Asylum II (1982)   7 comments

Med Systems has been one of our more innovative companies featured here, making the first person adventure games Deathmaze 5000 (TRS-80 and Apple II), Labyrinth (TRS-80 only) and Asylum (TRS-80 only).

Asylum II is a direct follow-up to Asylum, and gives main credit to William Denman while just crediting Frank Corr with “graphics”. Given the amount of graphical re-use from the prior game it may be Frank Corr was not involved at all.

The game did end up on platforms other than TRS-80 through a confusing route: by 1982 Med Systems had been merged with Intelligent Systems, and somehow between that year and 1984 they had a.) started publishing software under the name Screenplay and b.) been bought (?) by the parent company AGS Computers, Inc (source here). Asylum II got re-published under the Screenplay label (as just “Asylum” with the “II” dropped) with improved graphics for Atari, DOS, and C-64 systems; the last is what seems to be their most famous product.

I’m going to stick with the TRS-80 version for consistency with my last three play-throughs, but I may poke in on the Commodore 64 version from time to time just to see what the graphics look like. I can say there is at least an immediate difference: the room you start in has a “nut fork” in the TRS-80 version and a “credit card” in the C-64 one. Both can be used to unlock the door of the cell you start in.

The objective, as with all these other games, is to escape, although an inmate two doors down from where you start gives you some helpful tips on how to do that.

They also suggest to find a doctor’s outfit.

My first choice before playing in earnest was how to make my map. This is essentially an old-school Wizardry-style dungeon crawler but in adventure game form. I’ve done a spreadsheet with borders filled in (on Deathmaze) and I’ve done raw pencil and paper (on Asylum). It had been long enough since the last two games I poked around if there were any new solutions, and I ran across the software Dungeon Scrawl. It seems to mostly cater to people making tabletop RPG campaigns, but it works with the kind of map I need as well.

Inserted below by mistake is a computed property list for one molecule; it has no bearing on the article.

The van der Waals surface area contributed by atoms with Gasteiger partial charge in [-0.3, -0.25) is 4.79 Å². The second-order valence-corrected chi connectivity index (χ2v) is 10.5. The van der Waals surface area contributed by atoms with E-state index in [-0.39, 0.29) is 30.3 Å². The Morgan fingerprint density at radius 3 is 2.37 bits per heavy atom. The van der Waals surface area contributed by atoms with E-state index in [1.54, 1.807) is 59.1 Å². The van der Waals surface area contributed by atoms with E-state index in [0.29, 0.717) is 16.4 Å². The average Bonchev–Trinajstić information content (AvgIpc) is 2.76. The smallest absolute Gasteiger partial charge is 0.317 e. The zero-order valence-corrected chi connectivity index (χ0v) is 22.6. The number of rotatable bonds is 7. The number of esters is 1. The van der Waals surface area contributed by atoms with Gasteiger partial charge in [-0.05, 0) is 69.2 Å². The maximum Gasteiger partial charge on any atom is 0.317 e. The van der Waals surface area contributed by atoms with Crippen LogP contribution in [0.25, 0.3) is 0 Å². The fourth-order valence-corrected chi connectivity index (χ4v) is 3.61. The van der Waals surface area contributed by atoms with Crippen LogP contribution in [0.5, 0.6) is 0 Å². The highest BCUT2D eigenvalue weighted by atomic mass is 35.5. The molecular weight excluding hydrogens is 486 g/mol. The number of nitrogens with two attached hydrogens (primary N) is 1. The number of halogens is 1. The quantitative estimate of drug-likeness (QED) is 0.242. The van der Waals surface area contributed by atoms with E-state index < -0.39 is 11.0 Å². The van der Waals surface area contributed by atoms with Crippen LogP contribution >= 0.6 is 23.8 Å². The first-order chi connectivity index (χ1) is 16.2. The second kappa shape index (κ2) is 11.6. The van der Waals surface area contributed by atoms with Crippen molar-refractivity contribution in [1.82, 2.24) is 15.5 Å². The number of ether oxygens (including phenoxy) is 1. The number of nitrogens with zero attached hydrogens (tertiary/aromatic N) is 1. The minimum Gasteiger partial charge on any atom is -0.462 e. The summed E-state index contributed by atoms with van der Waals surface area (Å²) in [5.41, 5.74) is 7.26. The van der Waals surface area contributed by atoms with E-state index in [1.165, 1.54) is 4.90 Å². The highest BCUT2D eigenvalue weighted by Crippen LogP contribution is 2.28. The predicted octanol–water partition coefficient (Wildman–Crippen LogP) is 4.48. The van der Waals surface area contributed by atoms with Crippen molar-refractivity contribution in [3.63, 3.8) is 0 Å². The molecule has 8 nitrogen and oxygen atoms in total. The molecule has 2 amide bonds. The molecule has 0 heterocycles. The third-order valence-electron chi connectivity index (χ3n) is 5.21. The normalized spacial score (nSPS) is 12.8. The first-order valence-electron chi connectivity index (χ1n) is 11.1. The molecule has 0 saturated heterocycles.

Well, mostly work. On corridors I did not explore yet but just saw in the distance I put a “half exit” that doesn’t fill the whole square. I was able to map out various doors quite well; all the ones that I were able to get in I used the “nut fork” on. This led to me having a bird costume, stethoscope, steel key, and bean bag loaded up in my inventory. However, you’ll notice there’s some spots on the maze marked with “T”; that’s where the corridors became inconsistent. Unfortunately, starting with Labyrinth, the various Med System games have used teleports to induce non-Euclidean geometry, and I’m guessing that’s the case here. I haven’t experimented yet to figure out if I’ve made any errors or they truly represent teleports, in which case I need to decide how to tweak my mapping system.

Look, pretty isometric view! Kind of a pain to play with it set this way but it makes the maps look like Aaron Reed’s book.

I did have one encounter even given my tentative stepping out. Once you have the stethoscope a “hypochondriac” encounters you in the hall.

If you give the stethoscope over they start habitually using it, but also running away and shouting GERMS! The hypochondriac then keeps appearing and I assume I have to do something about the germs next.

I’m definitely not “stuck”; I’ve still got quite a bit of map to keep making, and the doors on the west side on my map are only part of what seem like very long rows. I suspect I might be running into a scenario like the original Asylum, which had a five-sided figure (where it wasn’t obvious it was five sided!) and even though Dungeon Scrawl technically can handle the situation I’ll need to fall back to pencil-and-paper for a bit.

I’m guessing I’ll need a coin for this.

A door I have yet to open. I vaguely recall in Asylum 1 that opening such a door resulted in getting a lobotomy.

(Want to skip ahead? This game’s been played by Will Moczarski over at The Adventure Gamer.)

Posted March 22, 2023 by Jason Dyer in Interactive Fiction, Video Games

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7 responses to “Asylum II (1982)

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  1. The Asylum link at the top of the post actually goes to Labyrinth again.

  2. Good luck with this one, Jason! I remember this being simultaneously the most pleasant and the most painful experience of all their 3D games. The C64 version is indeed worth a look, I think.

    And you’re right with the assumption that Dungeon Scrawl won’t be helpful anymore in the near future.

  3. Low-res graphics, interesting.

  4. Pingback: Asylum II: Electro-shock Therapy | Renga in Blue

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